: Opinion


In each issue of the Alternative Law Journal, we run an Opinion. Although not necessarily the Opinion of the issue editors, sometimes it will be an editorial which attempts to unify the issue theme, and will point to issues raised in the edition. Other times, the Opinion will be a controversial piece designed to publicise or encourage discussion on a particular topic. But, no matter what, our Opinions are always worth reading. Here are the Opinions that we have published recently.

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A ‘fair go’ for all

Joanna Shulman

Discussion about the proposed Human Rights and Anti-Discrimination legislation has been dominated by a debate on religious organisation exemptions and freedom of speech. There has been public outcry over religious organisations being exempt from the legislation and the ramifications for service provision to some of the most vulnerable people in Australia.

This is an important debate, and yet it has somewhat hijacked discussion of the Bill overall. The Bill’s fundamental aim, to introduce a more efficient and effective regime for organisations and individuals to address unlawful discrimination, has been overshadowed by the religious exemption issue.

(2013) 38(1) AltLJ 2


Justice and Poverty

The Editors

Can we ever claim to have meaningful access 
to justice and the rule of law, when poverty is still so pervasive in Australia? According to research released by the Australian Council of Social Service (‘ACOSS’) in October this year, an estimated 2 265 000 people —12.8 per cent of all Australians — are living below the internationally accepted poverty line used to measure financial hardship in wealthy countries. This includes 575 000 Australian children (17.3 per cent).1 ‘In a wealthy country like Australia, this is simply inexcusable,’ said ACOSS CEO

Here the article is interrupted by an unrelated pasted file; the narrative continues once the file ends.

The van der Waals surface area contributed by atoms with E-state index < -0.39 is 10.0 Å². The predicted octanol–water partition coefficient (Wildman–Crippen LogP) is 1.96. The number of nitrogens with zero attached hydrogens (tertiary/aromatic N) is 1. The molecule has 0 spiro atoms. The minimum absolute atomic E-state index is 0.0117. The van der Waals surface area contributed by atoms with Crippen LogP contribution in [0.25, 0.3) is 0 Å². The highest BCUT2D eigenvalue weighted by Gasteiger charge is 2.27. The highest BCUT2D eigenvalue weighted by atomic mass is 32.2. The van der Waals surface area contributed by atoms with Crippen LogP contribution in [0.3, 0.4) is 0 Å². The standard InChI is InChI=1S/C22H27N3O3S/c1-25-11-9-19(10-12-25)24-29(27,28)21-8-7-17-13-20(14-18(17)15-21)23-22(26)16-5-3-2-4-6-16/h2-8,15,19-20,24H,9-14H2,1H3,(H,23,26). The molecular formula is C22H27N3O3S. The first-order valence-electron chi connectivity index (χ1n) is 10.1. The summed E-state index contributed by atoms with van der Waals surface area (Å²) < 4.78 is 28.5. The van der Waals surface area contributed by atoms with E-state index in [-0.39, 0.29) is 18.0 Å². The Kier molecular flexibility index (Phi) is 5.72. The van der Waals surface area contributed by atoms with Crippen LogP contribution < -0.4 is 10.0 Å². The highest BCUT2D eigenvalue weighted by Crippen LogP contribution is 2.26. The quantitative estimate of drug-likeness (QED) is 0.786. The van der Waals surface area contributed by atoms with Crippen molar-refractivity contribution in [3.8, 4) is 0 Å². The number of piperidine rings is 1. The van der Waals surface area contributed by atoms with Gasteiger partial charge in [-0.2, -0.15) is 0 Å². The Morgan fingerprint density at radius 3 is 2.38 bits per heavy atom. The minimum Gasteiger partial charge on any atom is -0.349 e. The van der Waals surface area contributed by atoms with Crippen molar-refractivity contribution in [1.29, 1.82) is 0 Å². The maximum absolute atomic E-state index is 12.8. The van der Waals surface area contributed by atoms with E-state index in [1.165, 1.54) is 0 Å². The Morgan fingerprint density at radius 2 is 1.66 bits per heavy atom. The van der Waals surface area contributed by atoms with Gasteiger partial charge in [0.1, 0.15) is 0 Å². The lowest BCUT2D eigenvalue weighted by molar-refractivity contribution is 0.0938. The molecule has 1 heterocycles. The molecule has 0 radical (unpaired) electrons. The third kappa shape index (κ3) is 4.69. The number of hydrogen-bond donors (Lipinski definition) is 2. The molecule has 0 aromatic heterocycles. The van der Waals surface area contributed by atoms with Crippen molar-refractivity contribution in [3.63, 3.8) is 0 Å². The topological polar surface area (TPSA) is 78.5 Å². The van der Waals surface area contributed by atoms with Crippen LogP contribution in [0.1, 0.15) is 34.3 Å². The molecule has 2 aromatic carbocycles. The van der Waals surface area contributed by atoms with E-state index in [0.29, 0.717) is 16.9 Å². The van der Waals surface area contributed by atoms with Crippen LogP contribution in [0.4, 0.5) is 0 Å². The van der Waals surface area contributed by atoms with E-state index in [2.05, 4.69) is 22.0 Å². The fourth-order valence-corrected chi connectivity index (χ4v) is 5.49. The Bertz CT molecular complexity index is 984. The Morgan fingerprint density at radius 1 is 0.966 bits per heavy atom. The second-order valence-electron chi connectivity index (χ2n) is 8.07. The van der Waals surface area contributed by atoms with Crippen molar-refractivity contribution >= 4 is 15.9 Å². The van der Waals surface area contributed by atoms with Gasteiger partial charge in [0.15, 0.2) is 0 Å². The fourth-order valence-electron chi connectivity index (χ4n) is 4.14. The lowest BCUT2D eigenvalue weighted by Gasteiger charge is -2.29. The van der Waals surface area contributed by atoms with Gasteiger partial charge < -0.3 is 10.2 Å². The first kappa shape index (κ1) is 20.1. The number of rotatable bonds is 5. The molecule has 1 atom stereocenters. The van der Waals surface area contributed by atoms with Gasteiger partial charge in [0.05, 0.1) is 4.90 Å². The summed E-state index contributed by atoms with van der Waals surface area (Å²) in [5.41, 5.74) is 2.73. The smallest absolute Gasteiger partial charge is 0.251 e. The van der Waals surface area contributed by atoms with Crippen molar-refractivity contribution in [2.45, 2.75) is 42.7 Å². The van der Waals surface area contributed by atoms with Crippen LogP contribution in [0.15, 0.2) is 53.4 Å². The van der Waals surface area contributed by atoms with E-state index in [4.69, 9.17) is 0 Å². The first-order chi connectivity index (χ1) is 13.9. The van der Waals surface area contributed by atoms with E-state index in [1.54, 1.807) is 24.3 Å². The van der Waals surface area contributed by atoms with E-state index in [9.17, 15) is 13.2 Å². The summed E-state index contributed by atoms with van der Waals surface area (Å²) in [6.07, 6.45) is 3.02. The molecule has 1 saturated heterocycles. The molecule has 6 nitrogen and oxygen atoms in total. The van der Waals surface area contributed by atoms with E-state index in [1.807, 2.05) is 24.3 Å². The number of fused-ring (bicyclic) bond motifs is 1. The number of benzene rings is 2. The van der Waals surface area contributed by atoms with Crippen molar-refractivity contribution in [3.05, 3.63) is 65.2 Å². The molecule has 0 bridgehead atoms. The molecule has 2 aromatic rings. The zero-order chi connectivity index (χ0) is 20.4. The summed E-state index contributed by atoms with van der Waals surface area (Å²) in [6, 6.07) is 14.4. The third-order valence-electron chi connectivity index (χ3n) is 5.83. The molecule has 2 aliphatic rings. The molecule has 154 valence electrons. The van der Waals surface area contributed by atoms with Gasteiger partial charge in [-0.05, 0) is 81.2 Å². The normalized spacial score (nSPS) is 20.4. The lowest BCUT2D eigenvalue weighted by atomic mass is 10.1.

(and Alternative Law Journal contributor)2 Cassandra Goldie, when releasing the report.

(2012) 37(4) AltLJ 220


Constitutional reform: Are we ready?

Anne Macduff and the ACT committee

When the tall ships from England arrived on the shores of what became known as Australia, the Indigenous peoples were not recognised. Indigenous laws and culture were subjugated to the laws and culture of England. And again at the moment of Federation in 1901, the Indigenous people were not recognised. The Australian Constitution ignored both Indigenous claims to land and Indigenous sovereignty. Indigenous peoples were excluded from being counted in the census, and their right to vote was dependent on state laws which were largely exclusionary.

(2012) 37(3) AltLJ 150


Capitalism: A blunt instrument

Mark Rankin and Alice Drury

We have all seen the Occupy movement. It is a global phenomenon. Although there is no centralised organisation, but rather localised action groups, it can be discerned that the movement as a whole is protesting against social, political and especially economic inequities.1 The explanation for this inequality, according to the Occupiers globally, is capitalism.

(2012) 37(2) AltLJ 76


You are never too old 
for community justice

Virginia Bell

On tap, not on top - TindaleCover art from David Neal (ed): On Tap, Not on Top: Legal Centres in Australia 1972–1982 (LSB, 1984)
© Bruce Tindale
The Alternative Law Journal grew out of the community legal centre (‘CLC’) movement and it is fitting as we approach Fitzroy’s Legal Service’s 40th anniversary that the Journal should devote an issue to the anniversary and to a critique of the CLC movement in settled middle-age.

My recollections are of the early days of the Redfern Legal Centre (‘RLC’), which opened its doors some five years after Fitzroy in 1977. The impetus for RLC’s establishment came from a group of very talented academic lawyers at the University of New South Wales’ Law School. Fitzroy provided the model. This journal — then under the less ambitious masthead, the Legal Service Bulletin — was influential in providing a forum for the exchange of ideas among legal academics and others associated with the emerging CLC movement. As Jude McCulloch and Megan Blair point out in their historical overview, the seeds of the CLC movement can be seen in the ‘politically turbulent 1960s’ and the movements for social and political change that stemmed from those times: the Vietnam moratorium marches, the ‘second wave’ of feminism, the freedom ride and gay liberation. I share Julian Gardner’s memories of the excitement and stimulation of practice in a CLC in those early days.

(2012) 37(1) AltLJ 2


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